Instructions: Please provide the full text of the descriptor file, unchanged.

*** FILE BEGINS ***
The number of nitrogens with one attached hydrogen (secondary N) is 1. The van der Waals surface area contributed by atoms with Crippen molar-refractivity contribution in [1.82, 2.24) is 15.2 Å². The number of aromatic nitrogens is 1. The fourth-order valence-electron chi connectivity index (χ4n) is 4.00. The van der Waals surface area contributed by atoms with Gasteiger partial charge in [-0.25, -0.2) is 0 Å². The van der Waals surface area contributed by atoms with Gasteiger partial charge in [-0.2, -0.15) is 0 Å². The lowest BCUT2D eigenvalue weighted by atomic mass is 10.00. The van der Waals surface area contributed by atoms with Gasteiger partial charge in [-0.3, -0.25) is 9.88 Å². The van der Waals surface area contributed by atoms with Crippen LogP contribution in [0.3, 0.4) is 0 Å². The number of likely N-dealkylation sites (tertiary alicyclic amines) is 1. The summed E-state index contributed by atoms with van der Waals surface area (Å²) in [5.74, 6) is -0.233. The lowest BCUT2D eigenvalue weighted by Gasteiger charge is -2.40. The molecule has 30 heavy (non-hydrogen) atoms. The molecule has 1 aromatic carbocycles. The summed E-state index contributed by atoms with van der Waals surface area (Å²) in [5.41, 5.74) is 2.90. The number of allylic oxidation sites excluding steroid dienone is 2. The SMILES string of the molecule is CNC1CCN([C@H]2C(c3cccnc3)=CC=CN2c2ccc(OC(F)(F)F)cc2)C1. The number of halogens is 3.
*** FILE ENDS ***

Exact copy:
The number of nitrogens with one attached hydrogen (secondary N) is 1. The van der Waals surface area contributed by atoms with Crippen molar-refractivity contribution in [1.82, 2.24) is 15.2 Å². The number of aromatic nitrogens is 1. The fourth-order valence-electron chi connectivity index (χ4n) is 4.00. The van der Waals surface area contributed by atoms with Gasteiger partial charge in [-0.25, -0.2) is 0 Å². The van der Waals surface area contributed by atoms with Gasteiger partial charge in [-0.2, -0.15) is 0 Å². The lowest BCUT2D eigenvalue weighted by atomic mass is 10.00. The van der Waals surface area contributed by atoms with Gasteiger partial charge in [-0.3, -0.25) is 9.88 Å². The van der Waals surface area contributed by atoms with Crippen LogP contribution in [0.3, 0.4) is 0 Å². The number of likely N-dealkylation sites (tertiary alicyclic amines) is 1. The summed E-state index contributed by atoms with van der Waals surface area (Å²) in [5.74, 6) is -0.233. The lowest BCUT2D eigenvalue weighted by Gasteiger charge is -2.40. The molecule has 30 heavy (non-hydrogen) atoms. The molecule has 1 aromatic carbocycles. The summed E-state index contributed by atoms with van der Waals surface area (Å²) in [5.41, 5.74) is 2.90. The number of allylic oxidation sites excluding steroid dienone is 2. The SMILES string of the molecule is CNC1CCN([C@H]2C(c3cccnc3)=CC=CN2c2ccc(OC(F)(F)F)cc2)C1. The number of halogens is 3.